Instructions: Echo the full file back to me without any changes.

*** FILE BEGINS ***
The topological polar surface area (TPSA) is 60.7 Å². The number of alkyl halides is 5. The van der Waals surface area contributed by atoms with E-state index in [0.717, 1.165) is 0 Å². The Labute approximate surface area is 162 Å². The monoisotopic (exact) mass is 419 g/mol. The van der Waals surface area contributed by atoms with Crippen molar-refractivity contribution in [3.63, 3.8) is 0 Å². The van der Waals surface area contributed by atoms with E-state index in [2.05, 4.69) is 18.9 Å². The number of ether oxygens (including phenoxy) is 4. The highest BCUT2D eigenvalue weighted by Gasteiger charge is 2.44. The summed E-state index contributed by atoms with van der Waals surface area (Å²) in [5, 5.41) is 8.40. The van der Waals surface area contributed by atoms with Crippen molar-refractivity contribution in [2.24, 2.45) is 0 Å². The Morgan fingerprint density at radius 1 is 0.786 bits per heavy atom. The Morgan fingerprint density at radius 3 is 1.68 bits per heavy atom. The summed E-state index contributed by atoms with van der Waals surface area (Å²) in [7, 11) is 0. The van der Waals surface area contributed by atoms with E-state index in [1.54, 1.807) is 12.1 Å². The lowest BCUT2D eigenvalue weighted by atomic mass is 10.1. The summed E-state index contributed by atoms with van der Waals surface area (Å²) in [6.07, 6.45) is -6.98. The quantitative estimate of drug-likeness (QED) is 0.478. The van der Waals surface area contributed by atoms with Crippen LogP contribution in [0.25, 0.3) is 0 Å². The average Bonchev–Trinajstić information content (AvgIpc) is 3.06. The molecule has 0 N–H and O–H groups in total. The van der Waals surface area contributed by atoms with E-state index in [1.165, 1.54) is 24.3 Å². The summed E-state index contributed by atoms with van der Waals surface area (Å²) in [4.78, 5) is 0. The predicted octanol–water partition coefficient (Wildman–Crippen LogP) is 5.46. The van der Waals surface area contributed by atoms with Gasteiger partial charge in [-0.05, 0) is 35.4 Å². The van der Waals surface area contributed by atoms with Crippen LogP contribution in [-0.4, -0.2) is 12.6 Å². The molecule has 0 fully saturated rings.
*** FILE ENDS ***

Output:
The topological polar surface area (TPSA) is 60.7 Å². The number of alkyl halides is 5. The van der Waals surface area contributed by atoms with E-state index in [0.717, 1.165) is 0 Å². The Labute approximate surface area is 162 Å². The monoisotopic (exact) mass is 419 g/mol. The van der Waals surface area contributed by atoms with Crippen molar-refractivity contribution in [3.63, 3.8) is 0 Å². The van der Waals surface area contributed by atoms with E-state index in [2.05, 4.69) is 18.9 Å². The number of ether oxygens (including phenoxy) is 4. The highest BCUT2D eigenvalue weighted by Gasteiger charge is 2.44. The summed E-state index contributed by atoms with van der Waals surface area (Å²) in [5, 5.41) is 8.40. The van der Waals surface area contributed by atoms with Crippen molar-refractivity contribution in [2.24, 2.45) is 0 Å². The Morgan fingerprint density at radius 1 is 0.786 bits per heavy atom. The Morgan fingerprint density at radius 3 is 1.68 bits per heavy atom. The summed E-state index contributed by atoms with van der Waals surface area (Å²) in [7, 11) is 0. The van der Waals surface area contributed by atoms with E-state index in [1.54, 1.807) is 12.1 Å². The lowest BCUT2D eigenvalue weighted by atomic mass is 10.1. The summed E-state index contributed by atoms with van der Waals surface area (Å²) in [6.07, 6.45) is -6.98. The quantitative estimate of drug-likeness (QED) is 0.478. The van der Waals surface area contributed by atoms with Crippen LogP contribution in [0.25, 0.3) is 0 Å². The average Bonchev–Trinajstić information content (AvgIpc) is 3.06. The molecule has 0 N–H and O–H groups in total. The van der Waals surface area contributed by atoms with E-state index in [1.165, 1.54) is 24.3 Å². The summed E-state index contributed by atoms with van der Waals surface area (Å²) in [4.78, 5) is 0. The predicted octanol–water partition coefficient (Wildman–Crippen LogP) is 5.46. The van der Waals surface area contributed by atoms with Gasteiger partial charge in [-0.05, 0) is 35.4 Å². The van der Waals surface area contributed by atoms with Crippen LogP contribution in [-0.4, -0.2) is 12.6 Å². The molecule has 0 fully saturated rings.